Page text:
If you see an ad that says a product is available “exclusively” from only one vendor, what does that mean? Would you take it to mean that the retailer is the only place where you can buy that product? That’s what ads for the Google Pixel smartphone seemed to say about the phone’s relationship to Verizon, but it wan’t so.
Co-branded ads from Google and Verizon said that the phone was available “Exclusively at Verizon.” While Verizon was the only mobile carrier with the right to sell the phone, one could buy the device directly from Google.
When the Pixel was first released, T-Mobile tried to grab some publicity by offering bill credits that would add up to half the price of the phone.
“Don’t let the ‘exclusive’ advertisements fool you,” T-Mo CEO John Legere said at the time. “The Pixel phone is tested and proven to be fantastic on our lightning fast network, and we want to help you get the best of both worlds!”
While Verizon was billed as the “exclusive carrier partner” for the Pixel, this didn’t mean what it used to: Customers could order Pixel and use it with the carrier of their choice.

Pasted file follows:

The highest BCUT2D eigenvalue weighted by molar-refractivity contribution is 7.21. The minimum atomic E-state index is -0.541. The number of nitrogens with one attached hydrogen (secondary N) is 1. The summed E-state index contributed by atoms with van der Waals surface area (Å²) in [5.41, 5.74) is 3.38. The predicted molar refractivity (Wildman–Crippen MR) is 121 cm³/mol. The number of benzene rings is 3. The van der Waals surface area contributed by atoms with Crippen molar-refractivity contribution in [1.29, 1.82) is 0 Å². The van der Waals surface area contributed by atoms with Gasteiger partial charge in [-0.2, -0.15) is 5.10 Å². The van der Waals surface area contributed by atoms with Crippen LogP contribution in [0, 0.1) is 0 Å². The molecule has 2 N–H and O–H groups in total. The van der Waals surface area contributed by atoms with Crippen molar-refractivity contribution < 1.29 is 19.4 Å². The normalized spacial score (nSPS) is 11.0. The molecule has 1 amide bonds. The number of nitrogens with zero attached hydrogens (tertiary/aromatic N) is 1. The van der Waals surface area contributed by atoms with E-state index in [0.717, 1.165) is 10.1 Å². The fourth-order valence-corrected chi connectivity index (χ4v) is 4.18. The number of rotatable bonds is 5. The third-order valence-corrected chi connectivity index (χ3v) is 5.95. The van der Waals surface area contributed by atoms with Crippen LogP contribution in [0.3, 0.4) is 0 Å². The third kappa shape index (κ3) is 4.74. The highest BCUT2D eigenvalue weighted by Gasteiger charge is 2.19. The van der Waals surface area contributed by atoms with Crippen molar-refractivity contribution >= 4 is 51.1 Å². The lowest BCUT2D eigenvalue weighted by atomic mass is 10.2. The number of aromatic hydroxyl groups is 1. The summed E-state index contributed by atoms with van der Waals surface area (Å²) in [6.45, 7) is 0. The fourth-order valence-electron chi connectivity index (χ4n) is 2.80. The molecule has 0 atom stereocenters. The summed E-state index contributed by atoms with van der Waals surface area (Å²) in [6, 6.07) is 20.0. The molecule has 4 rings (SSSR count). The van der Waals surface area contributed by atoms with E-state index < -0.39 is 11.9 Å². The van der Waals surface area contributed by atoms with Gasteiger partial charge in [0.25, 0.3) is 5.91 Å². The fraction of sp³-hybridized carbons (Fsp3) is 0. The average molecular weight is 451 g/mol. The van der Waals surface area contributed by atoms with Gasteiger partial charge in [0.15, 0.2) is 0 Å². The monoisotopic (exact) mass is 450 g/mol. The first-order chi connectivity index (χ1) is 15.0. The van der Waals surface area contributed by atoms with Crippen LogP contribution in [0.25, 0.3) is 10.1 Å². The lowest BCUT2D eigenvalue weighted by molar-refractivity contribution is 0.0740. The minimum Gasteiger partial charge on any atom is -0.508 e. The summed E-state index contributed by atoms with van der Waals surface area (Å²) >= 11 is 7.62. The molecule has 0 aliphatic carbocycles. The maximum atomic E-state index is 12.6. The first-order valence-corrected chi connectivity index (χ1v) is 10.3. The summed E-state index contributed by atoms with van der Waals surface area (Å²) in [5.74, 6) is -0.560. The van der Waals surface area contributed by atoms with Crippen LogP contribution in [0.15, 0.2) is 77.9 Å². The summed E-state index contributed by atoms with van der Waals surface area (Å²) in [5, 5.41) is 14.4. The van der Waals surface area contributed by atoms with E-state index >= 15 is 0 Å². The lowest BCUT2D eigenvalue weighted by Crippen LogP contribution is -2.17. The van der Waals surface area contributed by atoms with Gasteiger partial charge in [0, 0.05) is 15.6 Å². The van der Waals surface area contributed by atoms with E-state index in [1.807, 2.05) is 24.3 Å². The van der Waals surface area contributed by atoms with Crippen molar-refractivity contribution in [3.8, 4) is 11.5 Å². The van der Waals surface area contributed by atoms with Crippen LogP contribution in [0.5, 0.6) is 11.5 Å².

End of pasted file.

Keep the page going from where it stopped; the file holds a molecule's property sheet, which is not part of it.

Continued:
That’s why T-Mobile filed a complaint with the National Ad Division, a service of the Council of Better Business Bureaus that serves as a voluntary referee when companies have an issue with each other’s advertising.
In this case, T-Mobile took issue with the “exclusive” language and to claims from Verizon about its network being the best for the zippy new phone.
It its decision, the NAD noted that Verizon couldn’t prove that it had the only network that could help users get the most out of the new flagship Google phone, and that while it was the exclusive carrier that sold the phone, it was not the only retailer.
Verizon agreed to keep these guidelines in mind for future ads, but these TV commercials have stopped airing.